According to a new observational study,use of beta-blockers is associated with reduced risk of hospitalization and death in chronic obstructive pulmonary disease (COPD).The study has appeared in EClinicalMedicine.
The possible association between β-adrenoceptor antagonists (β-blockers) and risk of COPD is controversial. The objective of the present study was to test whether β-blocker use is associated with susceptibility to the disease.
The highlighlights of study are-
Users of β-blockers had an overall 19·7% lower risk of COPD hospitalization compared to users of any other antihypertensive drug during follow-up.
Users of β-blockers had an overall 44% lower risk of death from COPD compared to users of any other antihypertensive drug.
Results from this study advocates changes in the present hesitation of treatment with β-blockers in patients at risk of or with concomitant COPD.
Thr researchers included a total of 301,542 new users of β-blockers and 1,000,633 new users of any other antihypertensive drugs aged 30–90 years without any history of COPD hospitalizations in the present study Using Danish registries, researchers followed 300,000 adults who were prescribed beta-blockers for more than 6 months and 1 million users of other antihypertensive medications. Those with a prior COPD hospitalization were excluded.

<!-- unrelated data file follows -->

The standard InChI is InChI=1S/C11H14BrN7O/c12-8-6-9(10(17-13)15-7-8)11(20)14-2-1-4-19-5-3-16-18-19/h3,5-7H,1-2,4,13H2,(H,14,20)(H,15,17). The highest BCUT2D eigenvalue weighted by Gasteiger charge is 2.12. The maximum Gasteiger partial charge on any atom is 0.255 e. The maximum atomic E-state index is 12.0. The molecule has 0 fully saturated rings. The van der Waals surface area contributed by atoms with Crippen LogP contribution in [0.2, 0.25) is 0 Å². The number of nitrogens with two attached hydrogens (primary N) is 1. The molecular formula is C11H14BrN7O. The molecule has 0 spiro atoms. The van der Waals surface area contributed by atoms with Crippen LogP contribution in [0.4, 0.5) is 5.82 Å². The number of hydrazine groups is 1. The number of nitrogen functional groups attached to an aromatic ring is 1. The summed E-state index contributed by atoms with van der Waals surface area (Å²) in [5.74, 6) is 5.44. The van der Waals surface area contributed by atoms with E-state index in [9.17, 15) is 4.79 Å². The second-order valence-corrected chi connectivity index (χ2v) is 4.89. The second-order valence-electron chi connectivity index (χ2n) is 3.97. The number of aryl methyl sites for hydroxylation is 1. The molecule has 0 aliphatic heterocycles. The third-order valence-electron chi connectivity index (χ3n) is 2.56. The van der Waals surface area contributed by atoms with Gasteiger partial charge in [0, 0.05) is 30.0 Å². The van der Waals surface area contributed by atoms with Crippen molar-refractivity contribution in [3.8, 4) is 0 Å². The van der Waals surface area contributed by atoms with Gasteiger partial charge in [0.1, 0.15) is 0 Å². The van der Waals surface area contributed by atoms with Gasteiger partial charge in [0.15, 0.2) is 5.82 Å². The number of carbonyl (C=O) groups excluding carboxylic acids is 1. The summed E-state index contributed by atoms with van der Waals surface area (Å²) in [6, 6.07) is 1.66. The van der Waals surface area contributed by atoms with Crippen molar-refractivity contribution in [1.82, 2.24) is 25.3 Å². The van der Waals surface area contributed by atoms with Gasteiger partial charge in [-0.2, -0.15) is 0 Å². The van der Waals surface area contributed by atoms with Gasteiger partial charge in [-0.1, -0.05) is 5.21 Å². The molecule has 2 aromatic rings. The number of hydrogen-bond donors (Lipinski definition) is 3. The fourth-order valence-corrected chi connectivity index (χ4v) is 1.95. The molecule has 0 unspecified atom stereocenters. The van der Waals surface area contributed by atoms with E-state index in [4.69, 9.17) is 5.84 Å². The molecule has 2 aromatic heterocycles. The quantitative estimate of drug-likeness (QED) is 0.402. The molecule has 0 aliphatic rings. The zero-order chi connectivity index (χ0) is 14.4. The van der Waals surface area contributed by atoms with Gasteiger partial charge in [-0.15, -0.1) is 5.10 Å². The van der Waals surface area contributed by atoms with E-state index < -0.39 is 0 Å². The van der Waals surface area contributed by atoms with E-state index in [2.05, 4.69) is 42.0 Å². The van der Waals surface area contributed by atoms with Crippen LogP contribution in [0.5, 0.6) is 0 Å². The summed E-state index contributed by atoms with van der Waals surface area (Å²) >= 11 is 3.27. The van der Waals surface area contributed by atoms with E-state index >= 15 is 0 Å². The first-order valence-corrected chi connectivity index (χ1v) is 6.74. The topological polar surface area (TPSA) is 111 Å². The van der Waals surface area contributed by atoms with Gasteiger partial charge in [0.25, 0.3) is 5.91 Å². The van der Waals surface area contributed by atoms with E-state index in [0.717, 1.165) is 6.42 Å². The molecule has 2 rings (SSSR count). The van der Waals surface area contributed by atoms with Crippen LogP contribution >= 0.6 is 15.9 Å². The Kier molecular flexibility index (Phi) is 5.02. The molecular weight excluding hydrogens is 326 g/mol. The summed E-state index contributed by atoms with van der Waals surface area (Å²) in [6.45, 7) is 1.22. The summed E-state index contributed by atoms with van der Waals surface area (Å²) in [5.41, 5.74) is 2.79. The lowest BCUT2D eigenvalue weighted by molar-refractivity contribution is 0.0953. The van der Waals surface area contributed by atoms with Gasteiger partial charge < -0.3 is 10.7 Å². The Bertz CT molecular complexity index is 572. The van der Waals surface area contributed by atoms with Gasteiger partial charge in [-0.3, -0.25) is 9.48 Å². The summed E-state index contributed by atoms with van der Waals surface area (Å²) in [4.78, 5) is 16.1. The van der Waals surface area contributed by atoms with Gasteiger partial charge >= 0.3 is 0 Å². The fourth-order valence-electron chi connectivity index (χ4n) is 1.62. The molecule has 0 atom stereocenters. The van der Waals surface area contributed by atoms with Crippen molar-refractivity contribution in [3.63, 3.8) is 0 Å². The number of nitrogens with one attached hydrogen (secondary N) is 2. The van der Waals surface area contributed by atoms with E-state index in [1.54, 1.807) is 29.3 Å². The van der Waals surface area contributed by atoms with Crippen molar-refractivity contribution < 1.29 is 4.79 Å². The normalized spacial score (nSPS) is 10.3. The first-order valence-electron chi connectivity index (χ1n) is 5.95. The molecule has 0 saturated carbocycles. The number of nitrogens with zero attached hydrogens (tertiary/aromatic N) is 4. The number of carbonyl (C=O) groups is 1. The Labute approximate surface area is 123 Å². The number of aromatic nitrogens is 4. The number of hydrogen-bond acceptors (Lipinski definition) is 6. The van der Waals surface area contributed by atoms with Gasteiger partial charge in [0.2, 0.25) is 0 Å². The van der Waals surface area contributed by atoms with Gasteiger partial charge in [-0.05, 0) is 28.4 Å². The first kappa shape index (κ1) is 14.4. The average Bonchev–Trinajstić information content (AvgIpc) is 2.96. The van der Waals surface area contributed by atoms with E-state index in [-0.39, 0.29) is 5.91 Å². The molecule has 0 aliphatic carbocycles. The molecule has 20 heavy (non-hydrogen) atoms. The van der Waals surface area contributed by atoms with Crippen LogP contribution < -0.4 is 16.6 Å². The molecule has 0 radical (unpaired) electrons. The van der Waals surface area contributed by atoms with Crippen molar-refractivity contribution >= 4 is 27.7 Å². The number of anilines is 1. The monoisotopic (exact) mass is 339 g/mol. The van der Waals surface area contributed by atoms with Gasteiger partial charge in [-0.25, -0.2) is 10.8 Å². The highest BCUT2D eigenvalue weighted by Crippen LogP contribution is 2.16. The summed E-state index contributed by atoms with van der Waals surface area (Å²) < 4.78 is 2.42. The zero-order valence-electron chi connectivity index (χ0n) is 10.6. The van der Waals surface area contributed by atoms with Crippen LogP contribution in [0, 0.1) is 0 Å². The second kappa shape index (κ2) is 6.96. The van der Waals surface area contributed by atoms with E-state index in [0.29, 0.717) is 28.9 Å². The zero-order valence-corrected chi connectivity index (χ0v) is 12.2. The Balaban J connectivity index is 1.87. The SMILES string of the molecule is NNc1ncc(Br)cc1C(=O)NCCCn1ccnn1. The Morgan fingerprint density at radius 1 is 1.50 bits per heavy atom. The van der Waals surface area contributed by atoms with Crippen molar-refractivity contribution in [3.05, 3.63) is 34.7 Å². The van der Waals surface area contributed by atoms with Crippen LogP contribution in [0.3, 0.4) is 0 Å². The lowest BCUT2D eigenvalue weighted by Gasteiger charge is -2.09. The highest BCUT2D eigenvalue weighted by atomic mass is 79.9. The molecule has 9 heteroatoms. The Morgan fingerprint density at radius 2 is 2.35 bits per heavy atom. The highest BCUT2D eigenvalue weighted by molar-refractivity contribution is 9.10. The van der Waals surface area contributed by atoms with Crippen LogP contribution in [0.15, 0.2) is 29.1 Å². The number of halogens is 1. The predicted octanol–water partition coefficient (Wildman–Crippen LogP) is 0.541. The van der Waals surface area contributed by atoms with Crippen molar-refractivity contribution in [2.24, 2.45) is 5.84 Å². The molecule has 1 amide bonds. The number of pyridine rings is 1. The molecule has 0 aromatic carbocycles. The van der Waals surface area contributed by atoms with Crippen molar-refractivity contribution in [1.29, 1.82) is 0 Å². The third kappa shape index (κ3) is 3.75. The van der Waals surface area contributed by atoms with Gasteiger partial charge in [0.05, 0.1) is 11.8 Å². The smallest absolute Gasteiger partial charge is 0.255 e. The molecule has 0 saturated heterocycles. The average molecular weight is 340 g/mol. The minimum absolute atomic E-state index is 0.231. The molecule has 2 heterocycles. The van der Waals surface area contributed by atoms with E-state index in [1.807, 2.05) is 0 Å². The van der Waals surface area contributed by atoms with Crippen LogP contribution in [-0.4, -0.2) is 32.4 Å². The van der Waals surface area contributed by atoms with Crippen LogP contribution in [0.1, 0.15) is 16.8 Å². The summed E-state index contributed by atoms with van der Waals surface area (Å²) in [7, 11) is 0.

Beta-blocker users had a significantly lower rate of COPD hospitalization, compared with patients who used other antihypertensive drugs (649 vs. 919 cases per 100,000 person-years). This benefit was not seen in patients with diabetes, however. Overall, beta-blocker use was also associated with lower all-cause and COPD mortality.
The authors write that their results advocate for “changes in the present hesitation of treatment of hypertension with beta-blockers in patients at risk of or with concomitant COPD.”Treatment with β-blockers seems to reduce risk of COPD hospitalization and mortality compared to treatment with any other antihypertensive drugs.
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